Here’s a Crash Course to the Ending of Westworld Season 1

April 23, 2018 09:33 AM

Beware, spoilers ahead!

After a long wait, the new season of HBO’s Westworld is finally upon us!

So much had happened in just 10 episodes last season, packed full with enough twists, flashbacks and overlapping narratives to confuse even the best navigator. Coupled with the long year waiting for this new season, it’s no surprise we’re all a little rusty about what’s happened to some of our hosts. Here’s a quick run through of everything we’ve learned about our human-like robots (and their creators).

Ford

He’s dead.

For the most part of the series, we’d been under the impression that Dr. Robert Ford had been like the rest of the humans in the series – uncaring and abusive towards the hosts, perceiving them as nothing but robots. Until it turns out that his new narratives were actually meant for the hosts’ benefit rather than the humans.

Similar to how his partner had orchestrated his death, Ford has Dolores kill him, effectively bringing with him to the grave the IPR behind (now conscious) hosts.


Bernard

He’s a host version of Arnold.

It was probably one of the biggest twists in Season 1, having made viewers to believe that the entire time, Bernard had simply been a kind man, with an empathy and curiosity towards the hosts. Turns out that Ford had created the host after his original partner, Arnold Weber, co-creator of Westworld . It wasn’t the first time Bernard found out he was a host either, and after this discovery, he shoots himself in the head per Ford’s orders. But he also gets resurrected later on (not to mention he’s in the trailer of Season 2) so it’s safe to say we haven’t seen the last of him yet.


Dolores

She’s the oldest host in Westworld.

She’s the first character we meet in Westworld – one of the park’s many hosts. We’ve followed her journey as she got reprogrammed as a killing machine named “Wyatt”, reprogrammed again to revert to damsel-in-distress Dolores,and then eventually gained consciousness. And then we were rooting for her as she gained access to her memories, and symbolically fought back against humankind’s cruel abuse in the throw down she had with the Man in Black in the season finale.


“Man in Black”

He’s William – sweet, pure, white-hat player William.

As hinted in the flashbacks, William is a shareholder of the company that owned Westworld, one of the biggest shareholders, for that matter.With how seamless the timelines had been shown, it definitely took a while to figure out this particular twist. Not to mention, with how sweet and straight-laced Wiliam had been in the beginning, it was disorienting to link him to the ruthless, psychopathic Man in Black. The clincher is that there’s not much of a tragic story behind the drastic transformation – merely a man who grew bored, and jaded with age.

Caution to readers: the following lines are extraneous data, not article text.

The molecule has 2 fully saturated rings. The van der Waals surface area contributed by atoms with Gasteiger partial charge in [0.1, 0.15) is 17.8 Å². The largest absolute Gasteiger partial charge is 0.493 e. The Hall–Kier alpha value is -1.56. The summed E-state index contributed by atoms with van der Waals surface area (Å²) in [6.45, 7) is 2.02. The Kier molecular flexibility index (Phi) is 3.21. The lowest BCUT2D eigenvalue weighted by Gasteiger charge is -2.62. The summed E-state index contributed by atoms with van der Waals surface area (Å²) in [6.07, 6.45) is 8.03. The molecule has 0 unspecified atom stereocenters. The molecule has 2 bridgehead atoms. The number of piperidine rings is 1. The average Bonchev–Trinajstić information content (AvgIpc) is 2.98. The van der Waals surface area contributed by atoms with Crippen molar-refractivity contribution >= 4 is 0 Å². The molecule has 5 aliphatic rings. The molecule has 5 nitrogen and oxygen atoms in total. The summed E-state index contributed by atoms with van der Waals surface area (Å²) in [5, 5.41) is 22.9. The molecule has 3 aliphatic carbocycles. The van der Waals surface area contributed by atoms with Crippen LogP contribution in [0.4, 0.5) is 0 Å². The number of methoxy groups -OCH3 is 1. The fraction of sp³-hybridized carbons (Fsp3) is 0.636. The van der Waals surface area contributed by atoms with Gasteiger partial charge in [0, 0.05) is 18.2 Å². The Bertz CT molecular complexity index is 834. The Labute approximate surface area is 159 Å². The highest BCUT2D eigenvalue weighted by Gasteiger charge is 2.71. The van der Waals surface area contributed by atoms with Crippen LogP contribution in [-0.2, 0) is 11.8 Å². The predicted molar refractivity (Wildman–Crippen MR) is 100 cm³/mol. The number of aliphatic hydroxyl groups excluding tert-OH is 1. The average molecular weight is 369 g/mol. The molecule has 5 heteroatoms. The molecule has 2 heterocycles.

Maeve

She was programmed to rebel.

For the longest time, we’ve been silently cheering her on as she slowly gained consciousness, and led the robot rebellion against the creators of Westworld. Then Bernard-the-host discovered that rebellion was actually hardwired into Maeve’s coding, courtesy of the ever cunning Ford.Well – so much for agency. Still, after wreaking havoc in the control facilities and boarding the train leading out, we saw Maeve leave the train, going instead to search for her supposed daughter. Is this Maeve’s ultimate display of veering away from her programmed narratives?


Teddy

He died a total of 5 times.

At least, as far as onscreen deaths go. Might seem a bit too little, considering he seemed to die at least once in every episode for the first half of the season, but then again, he did have a bit more of a role later on, taking control of that big machine gun with the Man in Black. In the end however, he ended up getting killed by Armistice, the girl with the snake tattoos. The last we see of him is him seemingly back in the beginning of his usual loop – waking up in the train to Westworld.

The jury’s still out on whether or not Elsie and Stubbs actually died, although it was implied they did (but it’s HBO, and they typically operate under the ‘no-dead-body-not-dead’ rule). Plus, we’ve yet to find out what became of Armistice (minus an arm) and Hector, with the whole escape plan. Hopefully, Season 2 will give us the answers we seek.

Feel like re-watching all 10 episodes? Catch two episodes back-to-back on the HBO channel every Saturday night at 11:05PM, or binge watch the entire season on HBO Go.

 

 

Ready for more of Ford’s complicated narratives? Tune in to Westworld every Monday at 9:00AM, with a same day primetime telecast at 10:00PM. Watch it in high definition on your TV screens on the HBO channel, or stream it any time, anywhere via HBO GO.

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